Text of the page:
See also  Wuhan scientists planned to release coronaviruses into cave bats 18 months before outbreak

This search for alternative footholds is, in essence, a search for a new language to describe reality—and it is the subject of his most recent work, published in the Journal of High Energy Physics. In the paper, Neiman proposes a new vantage point on the geometry of space and time—one that builds on well-established approaches in physics, like holography and twistor theory, to reach new ground.

Holography is an offshoot of string theory, the theory that the universe is made up of one-dimensional objects called strings, which was developed in the late 1990s. Holography imagines the ends of the universe as the surface of an infinitely large sphere that forms the boundary of space. Even as geometry fluctuates within this sphere, this “boundary at infinity” on the sphere’s surface can remain fixed.

New math bridges holography and twistor theory

For the past 20 years, holography has been an invaluable tool for conducting quantum-gravity thought experiments. However, astronomical observations have shown that this approach cannot really apply to our world. “The accelerating expansion of our universe and the finite speed of light conspire to limit all possible observations, present or future, to a finite—though very large—region of space,” Neiman writes.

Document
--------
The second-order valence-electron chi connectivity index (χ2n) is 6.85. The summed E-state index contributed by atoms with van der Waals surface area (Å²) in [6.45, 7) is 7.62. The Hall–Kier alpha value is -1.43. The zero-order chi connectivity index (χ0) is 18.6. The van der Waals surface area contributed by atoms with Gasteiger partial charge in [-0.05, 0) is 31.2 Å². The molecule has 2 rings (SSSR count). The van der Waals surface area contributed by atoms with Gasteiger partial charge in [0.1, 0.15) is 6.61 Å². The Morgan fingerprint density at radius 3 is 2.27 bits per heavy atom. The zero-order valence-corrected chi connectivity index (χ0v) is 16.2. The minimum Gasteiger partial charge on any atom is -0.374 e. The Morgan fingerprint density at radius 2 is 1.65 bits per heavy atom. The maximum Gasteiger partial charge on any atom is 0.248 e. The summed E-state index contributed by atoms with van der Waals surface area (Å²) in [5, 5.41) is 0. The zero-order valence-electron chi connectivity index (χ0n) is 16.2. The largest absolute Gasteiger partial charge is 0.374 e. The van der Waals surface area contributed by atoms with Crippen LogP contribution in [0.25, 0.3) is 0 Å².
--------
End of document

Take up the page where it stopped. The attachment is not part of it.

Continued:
In a subtle technical sense, Neiman’s method for connecting space, its boundary at infinity, and twistor space, boils down to taking such a square root again.

Neiman hopes that his proof of concept can pave the way toward a quantum theory of gravity that does not rely on a boundary at infinity.

“It will take a lot of creativity to uncover the code of the world,” says Neiman. “And there’s joy in fumbling around for it.”

Read more at:

h/t Digital mix guy


Leave a Comment

This site uses Akismet to reduce spam. Learn how your comment data is processed.